Aircraft makers compete for wide-body market
Chinese airlines might need between 60 and 100 Airbus A380 double-decker jets over the next five or so years as passenger traffic grows, the planemaker's China head said on Tuesday, amid rising questions over future demand for the super jumbo.
Strong demand in China - if translated into orders - would be a major boost for the world's biggest jetliner by seat numbers which has faced sluggish demand as airlines shift focus toward a generation of nimbler, more fuel-efficient long-haul planes like the A350 or rival Boeing Co's 787.
China, the world's fastest-growing aviation market, is a key battleground for Airbus as well as Boeing which recently predicted the country would spend more than trillion on planes over the next 20 years.
"When I look at the market flow, the passenger flow, route by route and the economics, I'm fully confident that the Chinese carriers will need a minimum of 60 A380s over the next five to seven years," Airbus China Head Eric Chen said at an event in Beijing.
Airbus has sold five A380s to China Southern Airlines but has otherwise failed to penetrate the market with the jet despite its robust demand forecasts.
The aircraft manufacturer believes the A380 will come into its own in markets that face booming tourism and congestion like China, but the aircraft has struggled to compete with smaller and more flexible twin-engined models.
In July, Airbus signed an agreement to sell 140 A320 and A350 planes to China in a deal worth almost billion. China represents around 22 percent of Airbus global deliveries.
"What I can say is that if one airline takes the lead to order a large number of A380s, the others will follow. I would expect a domino effect and I'm working on it to produce that domino effect that has not happened yet," Chen said.
He admitted though that it would not necessarily be an easy task to win over Chinese buyers.
"A lack of confidence to operate the A380 - that is something to work on continuously with the airlines in China," he said.
Airbus, Europe's largest aerospace company, on Wednesday inaugurated a completion and delivery center for its A330 in the North China city of Tianjin. The facility is Airbus' first for wide-body aircraft outside Europe and it delivered its first A330 aircraft to Tianjin Airlines Wednesday.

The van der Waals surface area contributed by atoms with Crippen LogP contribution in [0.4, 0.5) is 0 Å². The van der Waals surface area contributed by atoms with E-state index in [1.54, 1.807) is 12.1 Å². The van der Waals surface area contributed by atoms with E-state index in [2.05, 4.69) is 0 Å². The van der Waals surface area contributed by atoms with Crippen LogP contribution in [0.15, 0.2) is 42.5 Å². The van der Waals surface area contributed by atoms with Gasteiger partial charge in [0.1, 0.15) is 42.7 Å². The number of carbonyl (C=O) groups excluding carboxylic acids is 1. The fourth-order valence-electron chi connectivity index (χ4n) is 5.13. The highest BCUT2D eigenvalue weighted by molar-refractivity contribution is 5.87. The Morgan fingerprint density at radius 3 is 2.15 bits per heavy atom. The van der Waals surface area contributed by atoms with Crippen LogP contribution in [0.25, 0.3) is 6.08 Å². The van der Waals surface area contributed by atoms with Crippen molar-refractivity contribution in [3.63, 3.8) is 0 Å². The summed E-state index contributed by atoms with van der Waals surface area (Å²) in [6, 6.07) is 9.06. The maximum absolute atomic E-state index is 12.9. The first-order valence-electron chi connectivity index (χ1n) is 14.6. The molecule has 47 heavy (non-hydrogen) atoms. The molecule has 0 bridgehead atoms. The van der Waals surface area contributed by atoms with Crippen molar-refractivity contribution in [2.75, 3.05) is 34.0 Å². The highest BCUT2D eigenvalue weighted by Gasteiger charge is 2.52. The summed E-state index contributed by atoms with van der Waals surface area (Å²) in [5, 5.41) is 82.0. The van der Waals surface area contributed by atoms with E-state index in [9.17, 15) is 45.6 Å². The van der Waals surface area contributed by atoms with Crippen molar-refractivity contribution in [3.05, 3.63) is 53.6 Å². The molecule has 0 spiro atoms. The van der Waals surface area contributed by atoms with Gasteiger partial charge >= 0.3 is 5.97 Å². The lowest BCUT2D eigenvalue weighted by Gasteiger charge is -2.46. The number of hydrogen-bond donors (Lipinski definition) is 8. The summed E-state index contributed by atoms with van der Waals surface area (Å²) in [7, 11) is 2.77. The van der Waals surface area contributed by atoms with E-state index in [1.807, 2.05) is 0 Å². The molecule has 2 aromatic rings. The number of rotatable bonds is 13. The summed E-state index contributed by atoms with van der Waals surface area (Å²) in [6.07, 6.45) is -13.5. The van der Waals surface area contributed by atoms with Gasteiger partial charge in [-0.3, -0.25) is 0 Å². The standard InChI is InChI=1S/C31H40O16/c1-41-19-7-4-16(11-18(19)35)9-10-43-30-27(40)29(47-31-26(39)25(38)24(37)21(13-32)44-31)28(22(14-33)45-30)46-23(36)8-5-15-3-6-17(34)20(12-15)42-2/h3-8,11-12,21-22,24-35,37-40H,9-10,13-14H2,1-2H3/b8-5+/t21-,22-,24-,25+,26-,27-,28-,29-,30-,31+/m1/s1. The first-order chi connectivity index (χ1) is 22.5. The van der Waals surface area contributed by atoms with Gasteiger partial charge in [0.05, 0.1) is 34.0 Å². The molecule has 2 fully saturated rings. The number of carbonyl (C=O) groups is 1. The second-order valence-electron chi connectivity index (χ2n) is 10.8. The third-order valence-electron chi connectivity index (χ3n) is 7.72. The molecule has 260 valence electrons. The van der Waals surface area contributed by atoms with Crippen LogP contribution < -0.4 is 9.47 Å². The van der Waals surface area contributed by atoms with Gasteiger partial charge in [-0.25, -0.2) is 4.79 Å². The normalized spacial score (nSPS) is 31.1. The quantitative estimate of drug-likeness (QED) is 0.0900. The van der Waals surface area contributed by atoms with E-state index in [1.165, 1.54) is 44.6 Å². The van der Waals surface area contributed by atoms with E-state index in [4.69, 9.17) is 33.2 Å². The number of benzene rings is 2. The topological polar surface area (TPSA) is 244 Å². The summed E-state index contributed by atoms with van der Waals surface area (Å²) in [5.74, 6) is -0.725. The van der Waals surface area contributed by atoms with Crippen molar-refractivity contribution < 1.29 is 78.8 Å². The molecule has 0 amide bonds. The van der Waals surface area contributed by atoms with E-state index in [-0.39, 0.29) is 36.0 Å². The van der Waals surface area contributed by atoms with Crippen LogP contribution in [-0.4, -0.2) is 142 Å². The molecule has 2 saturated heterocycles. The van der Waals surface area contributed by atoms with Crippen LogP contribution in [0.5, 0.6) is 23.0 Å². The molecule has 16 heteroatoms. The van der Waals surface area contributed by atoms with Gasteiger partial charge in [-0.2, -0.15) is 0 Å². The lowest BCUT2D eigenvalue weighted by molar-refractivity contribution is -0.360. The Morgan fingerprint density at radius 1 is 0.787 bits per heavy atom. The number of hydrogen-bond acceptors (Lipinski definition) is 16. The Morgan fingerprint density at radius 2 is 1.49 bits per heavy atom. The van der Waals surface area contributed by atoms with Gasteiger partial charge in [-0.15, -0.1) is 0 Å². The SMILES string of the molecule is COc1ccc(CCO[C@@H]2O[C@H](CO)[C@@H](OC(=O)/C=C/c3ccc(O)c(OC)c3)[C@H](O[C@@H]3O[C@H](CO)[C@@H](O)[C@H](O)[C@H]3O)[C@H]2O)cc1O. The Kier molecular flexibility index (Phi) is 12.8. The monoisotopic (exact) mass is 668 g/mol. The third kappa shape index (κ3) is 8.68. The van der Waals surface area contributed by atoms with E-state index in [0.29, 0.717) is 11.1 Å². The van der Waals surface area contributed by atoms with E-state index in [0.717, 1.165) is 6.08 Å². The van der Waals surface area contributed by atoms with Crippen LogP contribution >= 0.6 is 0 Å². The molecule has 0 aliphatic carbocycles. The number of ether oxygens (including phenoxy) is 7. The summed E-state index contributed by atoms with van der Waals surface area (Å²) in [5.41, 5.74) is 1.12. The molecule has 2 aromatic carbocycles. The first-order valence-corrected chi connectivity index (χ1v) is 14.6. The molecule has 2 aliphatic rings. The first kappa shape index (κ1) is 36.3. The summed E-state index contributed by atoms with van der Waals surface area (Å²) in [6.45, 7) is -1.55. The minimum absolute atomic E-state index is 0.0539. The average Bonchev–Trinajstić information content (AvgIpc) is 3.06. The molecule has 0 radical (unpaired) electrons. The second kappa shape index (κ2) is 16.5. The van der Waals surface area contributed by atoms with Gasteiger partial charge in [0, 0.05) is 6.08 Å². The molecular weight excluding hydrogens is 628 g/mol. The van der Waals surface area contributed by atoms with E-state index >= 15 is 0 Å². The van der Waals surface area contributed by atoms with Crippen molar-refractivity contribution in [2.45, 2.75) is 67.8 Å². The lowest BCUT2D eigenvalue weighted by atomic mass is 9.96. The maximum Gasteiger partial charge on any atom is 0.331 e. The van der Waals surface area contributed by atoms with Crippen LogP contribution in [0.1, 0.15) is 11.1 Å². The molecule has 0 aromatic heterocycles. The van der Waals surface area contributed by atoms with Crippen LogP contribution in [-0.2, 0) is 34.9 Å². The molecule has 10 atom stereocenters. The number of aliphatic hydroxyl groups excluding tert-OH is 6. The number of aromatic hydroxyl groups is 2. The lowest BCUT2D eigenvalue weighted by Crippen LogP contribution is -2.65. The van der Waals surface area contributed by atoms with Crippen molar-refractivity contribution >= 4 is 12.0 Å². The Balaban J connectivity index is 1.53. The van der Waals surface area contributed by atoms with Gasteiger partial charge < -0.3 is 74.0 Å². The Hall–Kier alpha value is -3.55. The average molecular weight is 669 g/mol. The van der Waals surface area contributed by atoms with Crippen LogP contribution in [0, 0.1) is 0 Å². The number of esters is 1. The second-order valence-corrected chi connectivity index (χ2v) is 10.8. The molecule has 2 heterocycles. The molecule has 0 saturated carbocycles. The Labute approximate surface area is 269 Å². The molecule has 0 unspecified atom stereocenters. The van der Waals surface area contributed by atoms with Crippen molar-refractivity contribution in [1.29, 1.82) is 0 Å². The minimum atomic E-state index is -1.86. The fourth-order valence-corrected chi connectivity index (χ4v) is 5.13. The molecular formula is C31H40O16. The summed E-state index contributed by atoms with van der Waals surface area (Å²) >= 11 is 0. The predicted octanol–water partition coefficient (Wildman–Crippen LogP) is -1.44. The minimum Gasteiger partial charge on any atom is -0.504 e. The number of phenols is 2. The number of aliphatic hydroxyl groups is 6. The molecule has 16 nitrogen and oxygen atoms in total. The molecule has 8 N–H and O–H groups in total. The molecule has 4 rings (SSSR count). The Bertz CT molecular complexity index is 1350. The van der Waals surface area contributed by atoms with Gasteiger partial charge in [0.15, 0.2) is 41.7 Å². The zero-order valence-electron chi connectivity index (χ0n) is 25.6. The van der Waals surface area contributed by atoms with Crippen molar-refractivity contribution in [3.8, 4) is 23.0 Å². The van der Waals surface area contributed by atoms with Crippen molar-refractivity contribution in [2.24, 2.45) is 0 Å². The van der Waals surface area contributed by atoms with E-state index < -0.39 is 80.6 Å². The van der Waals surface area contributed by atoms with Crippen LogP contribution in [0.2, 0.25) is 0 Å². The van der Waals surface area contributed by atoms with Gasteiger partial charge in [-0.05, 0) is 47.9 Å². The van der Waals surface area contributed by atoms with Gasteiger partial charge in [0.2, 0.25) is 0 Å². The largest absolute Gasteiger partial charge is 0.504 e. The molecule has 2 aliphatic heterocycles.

Chinese carriers had 1,484 Airbus aircraft in service as of the end of August, including 1,282 A320s and 202 A330s, according to Airbus. The A330 accounts for 55 percent of the China mainland's operational wide-body fleet, said Airbus.
Boeing, China's leading provider of commercial airplanes, has projected demand for 7,240 planes worth nearly .1 trillion over the next 20 years.
Randy Tinseth, vice president of marketing at Boeing Commercial Airplanes, said China's fleet size is expected to grow at a pace well above the world average, with almost 20 percent of global new airplane demand derived from China-based airlines.
Single-aisle airplanes continue to be the foundation of domestic and regional fleets in China. Boeing predicts a need for 5,420 new single-aisle airplanes through until 2036, or 75 percent of the company's total new deliveries.
The wide-body fleet over the next 20 years will require 1,670 new airplanes, according to Boeing forecasts.
Airlines continue to shift to small and medium wide-body airplanes for long-haul expansion and flexibility. Primary demand for very large wide-body aircraft going forward will be in the freighter market, Boeing said in a press release on September 6.
Chinese carriers added 21 new routes using Boeing 787s over the last two years, Darren Hulst, managing director of marketing for Northeast Asia at Boeing Commercial Airplanes, said on Thursday.
The number of Chinese passengers flying Boeing 787s was four times as many as A380 this year, he noted.
Francois Mery, chief operating officer at Airbus China, said that there was talk of placing more higher-value work in China, as the company has set a target of doubling its industrial cooperation activity in the country to billion by 2020.
"It's not only about the figure, it also about the content," he said.
"They [Chinese peers] have the ambition of getting into the business, making their own aircraft, they need to develop all kinds of things. And so without being naive, of course we are working with them."
Airbus' comments came as the Commercial Aircraft Corp of China (COMAC), which is leading China's efforts to become a key player in the global civil aerospace market, on Tuesday announced 130 orders for its C919 jet.
COMAC, though still some way away from delivering the first C919 for commercial use, is pushing toward getting it certified in Europe and the US to open up markets beyond those that accept China's certification standards.